Get Ready to Crumble!!!!


So in order to obtain my college degree, I had to study abroad for at least one summer. I chose going to Bordeaux cause, well—wine capital of the world, baby! I ended up staying for two years and had the privilege of meeting the Cavenders. They are the loveliest English family and some of the nicest people you can encounter; going to their house on the countryside for Sunday lunch became something of a ritual—I know, though life. All bragging aside, matriarch Gilly introduced me to the weirdest, tastiest dessert EVAR: Rhubarb Crumble.

I hadn’t even heard of rhubarb before, and when I learned it was a plant I became very skeptical. Oh my gaaaa! When I had it I couldn’t believe how spectacular my mouth felt. It was en explosion of taste and indescribable flavor! Was it sour? Was it sweet? is that a hint of tartness? it had a je ne sais quoi that made it SO scrumptious and Gilly was savvy enough to serve it with a spoonful of sour cream to neutralize it a bit.

Doctor, I have rhubarb fever! and Gilly, if you’re reading this,  thank you and I miss you.

If you want to get on the rhubarb bus, this is what you need to do.

(Also, check out Gilly’s blog where she posts more delicious recipes! Bonus: it’s also in French for those looking to polish their français! Right here! )

Rhubarb Crumble

Read More

This Week at the Farmers Market: Rhubarb — It’s What’s for Breakfast

Photo: Heather Quintal

If you were anywhere near a farmers market this weekend, no doubt you spotted yourself some rhubarb in all its glory. You can grow rhubarb during the summer but we’ve hit peak season for this leafy plant right now. It’s best known as a pie filling since the red stalks become sweet when baked (like some ex boyfriends I know). But their natural tartness always comes through and they can be used in savory dishes such as on pizza, as a chutney, or in salad with some goat cheese.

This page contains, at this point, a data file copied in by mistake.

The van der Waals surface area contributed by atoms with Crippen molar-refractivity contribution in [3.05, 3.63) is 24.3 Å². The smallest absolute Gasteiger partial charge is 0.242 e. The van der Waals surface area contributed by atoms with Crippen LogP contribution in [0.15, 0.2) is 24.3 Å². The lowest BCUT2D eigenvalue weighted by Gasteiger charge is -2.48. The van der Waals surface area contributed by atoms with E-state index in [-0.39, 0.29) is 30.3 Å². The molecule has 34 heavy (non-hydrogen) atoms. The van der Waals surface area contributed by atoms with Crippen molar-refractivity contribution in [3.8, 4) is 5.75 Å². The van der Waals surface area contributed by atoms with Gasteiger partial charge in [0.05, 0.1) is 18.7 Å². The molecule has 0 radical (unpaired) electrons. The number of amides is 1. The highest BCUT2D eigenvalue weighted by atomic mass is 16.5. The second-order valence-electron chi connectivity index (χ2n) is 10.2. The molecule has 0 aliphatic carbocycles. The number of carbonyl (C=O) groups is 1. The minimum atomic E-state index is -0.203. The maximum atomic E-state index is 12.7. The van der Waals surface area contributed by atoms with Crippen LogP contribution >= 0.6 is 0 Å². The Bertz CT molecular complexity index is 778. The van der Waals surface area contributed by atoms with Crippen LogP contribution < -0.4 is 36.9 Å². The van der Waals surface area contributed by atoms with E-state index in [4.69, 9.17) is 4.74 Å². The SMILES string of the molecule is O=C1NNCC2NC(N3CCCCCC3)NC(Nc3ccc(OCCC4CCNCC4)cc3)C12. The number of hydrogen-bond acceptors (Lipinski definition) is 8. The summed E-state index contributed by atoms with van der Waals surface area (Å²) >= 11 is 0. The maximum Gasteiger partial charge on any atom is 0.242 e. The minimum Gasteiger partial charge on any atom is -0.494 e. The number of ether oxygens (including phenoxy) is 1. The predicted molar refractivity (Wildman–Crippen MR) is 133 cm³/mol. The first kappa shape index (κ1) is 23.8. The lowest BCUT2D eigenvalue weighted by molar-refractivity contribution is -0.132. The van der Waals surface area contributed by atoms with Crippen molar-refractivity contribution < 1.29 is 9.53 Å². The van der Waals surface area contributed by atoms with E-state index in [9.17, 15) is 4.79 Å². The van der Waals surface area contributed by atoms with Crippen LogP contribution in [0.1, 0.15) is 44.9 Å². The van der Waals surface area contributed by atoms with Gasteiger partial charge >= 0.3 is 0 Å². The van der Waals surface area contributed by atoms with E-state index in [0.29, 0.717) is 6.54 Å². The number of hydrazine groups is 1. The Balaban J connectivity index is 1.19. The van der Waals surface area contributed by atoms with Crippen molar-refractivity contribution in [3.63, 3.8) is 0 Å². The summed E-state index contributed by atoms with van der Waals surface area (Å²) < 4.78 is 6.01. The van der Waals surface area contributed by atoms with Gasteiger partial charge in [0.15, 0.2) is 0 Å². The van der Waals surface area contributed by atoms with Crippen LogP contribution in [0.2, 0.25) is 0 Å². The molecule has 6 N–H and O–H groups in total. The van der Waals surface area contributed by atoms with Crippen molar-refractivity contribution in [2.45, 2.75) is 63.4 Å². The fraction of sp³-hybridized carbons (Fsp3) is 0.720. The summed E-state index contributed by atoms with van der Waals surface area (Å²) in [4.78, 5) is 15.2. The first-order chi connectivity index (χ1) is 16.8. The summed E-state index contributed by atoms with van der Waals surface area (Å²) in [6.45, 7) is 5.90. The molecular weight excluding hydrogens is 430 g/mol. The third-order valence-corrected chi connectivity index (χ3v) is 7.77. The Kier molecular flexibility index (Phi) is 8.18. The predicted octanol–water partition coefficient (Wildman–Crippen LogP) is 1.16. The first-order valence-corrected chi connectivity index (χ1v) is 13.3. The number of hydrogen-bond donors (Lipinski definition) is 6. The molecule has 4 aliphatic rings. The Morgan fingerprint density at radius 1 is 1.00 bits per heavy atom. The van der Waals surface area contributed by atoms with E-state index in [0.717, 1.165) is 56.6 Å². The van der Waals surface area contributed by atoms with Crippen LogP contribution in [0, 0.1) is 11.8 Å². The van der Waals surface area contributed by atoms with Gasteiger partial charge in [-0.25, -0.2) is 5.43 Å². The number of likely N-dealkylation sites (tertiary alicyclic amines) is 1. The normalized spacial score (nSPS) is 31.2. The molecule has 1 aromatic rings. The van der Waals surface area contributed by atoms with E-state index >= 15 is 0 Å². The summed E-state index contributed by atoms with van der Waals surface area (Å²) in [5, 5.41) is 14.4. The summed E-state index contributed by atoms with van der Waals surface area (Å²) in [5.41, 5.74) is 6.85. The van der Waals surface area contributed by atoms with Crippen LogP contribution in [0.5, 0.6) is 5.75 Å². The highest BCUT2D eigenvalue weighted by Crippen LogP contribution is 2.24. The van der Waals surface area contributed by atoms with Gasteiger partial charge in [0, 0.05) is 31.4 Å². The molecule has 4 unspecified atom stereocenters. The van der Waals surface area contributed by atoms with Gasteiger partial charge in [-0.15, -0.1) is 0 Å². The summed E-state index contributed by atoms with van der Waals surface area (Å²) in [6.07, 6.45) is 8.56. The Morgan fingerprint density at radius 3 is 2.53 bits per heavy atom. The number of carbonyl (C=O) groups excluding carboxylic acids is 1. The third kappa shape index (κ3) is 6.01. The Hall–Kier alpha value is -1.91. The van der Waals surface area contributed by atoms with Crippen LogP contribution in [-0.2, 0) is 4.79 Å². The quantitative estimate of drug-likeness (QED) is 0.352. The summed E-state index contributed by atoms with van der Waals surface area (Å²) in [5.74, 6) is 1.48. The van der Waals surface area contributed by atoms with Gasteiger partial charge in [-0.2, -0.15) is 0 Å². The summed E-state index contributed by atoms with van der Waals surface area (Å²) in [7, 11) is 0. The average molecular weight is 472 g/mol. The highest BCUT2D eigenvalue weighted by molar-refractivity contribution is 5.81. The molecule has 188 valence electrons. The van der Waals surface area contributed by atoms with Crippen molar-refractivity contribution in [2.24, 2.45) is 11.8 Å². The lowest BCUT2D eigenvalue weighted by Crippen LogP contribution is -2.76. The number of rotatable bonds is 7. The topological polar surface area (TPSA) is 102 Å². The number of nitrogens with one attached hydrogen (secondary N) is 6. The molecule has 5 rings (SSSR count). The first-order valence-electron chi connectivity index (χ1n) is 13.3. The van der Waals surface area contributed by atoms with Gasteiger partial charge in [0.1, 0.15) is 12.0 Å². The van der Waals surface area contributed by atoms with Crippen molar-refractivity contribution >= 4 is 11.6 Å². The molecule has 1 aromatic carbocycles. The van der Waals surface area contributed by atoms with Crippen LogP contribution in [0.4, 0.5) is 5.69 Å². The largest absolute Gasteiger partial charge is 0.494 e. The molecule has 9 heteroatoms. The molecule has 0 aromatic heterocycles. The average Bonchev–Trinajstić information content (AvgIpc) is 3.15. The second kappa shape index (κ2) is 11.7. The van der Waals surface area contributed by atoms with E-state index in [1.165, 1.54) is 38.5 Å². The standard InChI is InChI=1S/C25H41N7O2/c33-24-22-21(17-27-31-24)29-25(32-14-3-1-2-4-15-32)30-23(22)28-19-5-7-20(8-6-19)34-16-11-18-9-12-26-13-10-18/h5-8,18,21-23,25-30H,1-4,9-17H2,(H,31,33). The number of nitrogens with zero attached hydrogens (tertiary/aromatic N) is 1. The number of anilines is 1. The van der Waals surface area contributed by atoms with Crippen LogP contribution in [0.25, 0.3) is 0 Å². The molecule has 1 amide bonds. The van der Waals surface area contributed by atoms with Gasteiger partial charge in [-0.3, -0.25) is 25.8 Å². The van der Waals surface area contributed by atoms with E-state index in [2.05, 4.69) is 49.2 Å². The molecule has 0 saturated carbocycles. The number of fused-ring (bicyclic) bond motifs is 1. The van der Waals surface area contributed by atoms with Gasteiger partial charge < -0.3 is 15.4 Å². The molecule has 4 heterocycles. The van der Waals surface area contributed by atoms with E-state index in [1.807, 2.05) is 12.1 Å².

Eating pie for breakfast is great the day after Thanksgiving, or after a night of wild sex, say, but for some reason there are other desserts that are much more acceptable as everyday morning meals. God knows why pie didn’t make the cut, but thankfully scones are one of those treats that are A-OK to eat before 11am. And they’re extremely easy to make (not to mention cheap). I adapted this recipe for Rhubarb Vanilla Scones from one of the sexiest food blogs out there, Food52. Make ’em quick, before rhubarb season peaces out… This should give you about 12 scones.

Rhubarb Scones

Read More

Nothing Like a Little Revenge Cooking

Ed. Note: Our friend Julia, the pending med student and far mar worker, tells us what to do with that mysterious rhubarb. Julia previous spun Meyer lemons into syrup.

Last Saturday when I was working at the Mt. Pleasant Farmers Market, I spent all day singing the praises of rhubarb. I then realized that all I ever do with it is make crisps, so I decided to branch out and started searching for other things. Plus, my co-worker Nick thinks it’s a dumb vegetable, and very over-hyped, so I was trying to prove him wrong. Nothing like a little revenge cooking.

I love rhubarb because it adds something unexpected to sweet deserts. It takes on the sweetness, but also is fresh and bright and slightly sour. It just tastes like spring to me: new and tangy. I have to say, I think this roasted rhubarb recipe could be the gateway drug for the gorgeous magenta stick. And it’s going to be hard for me to go back to my normal crisps after this. It was so, so good.

Roasted Rhubarb with Vanilla and Orange

Read More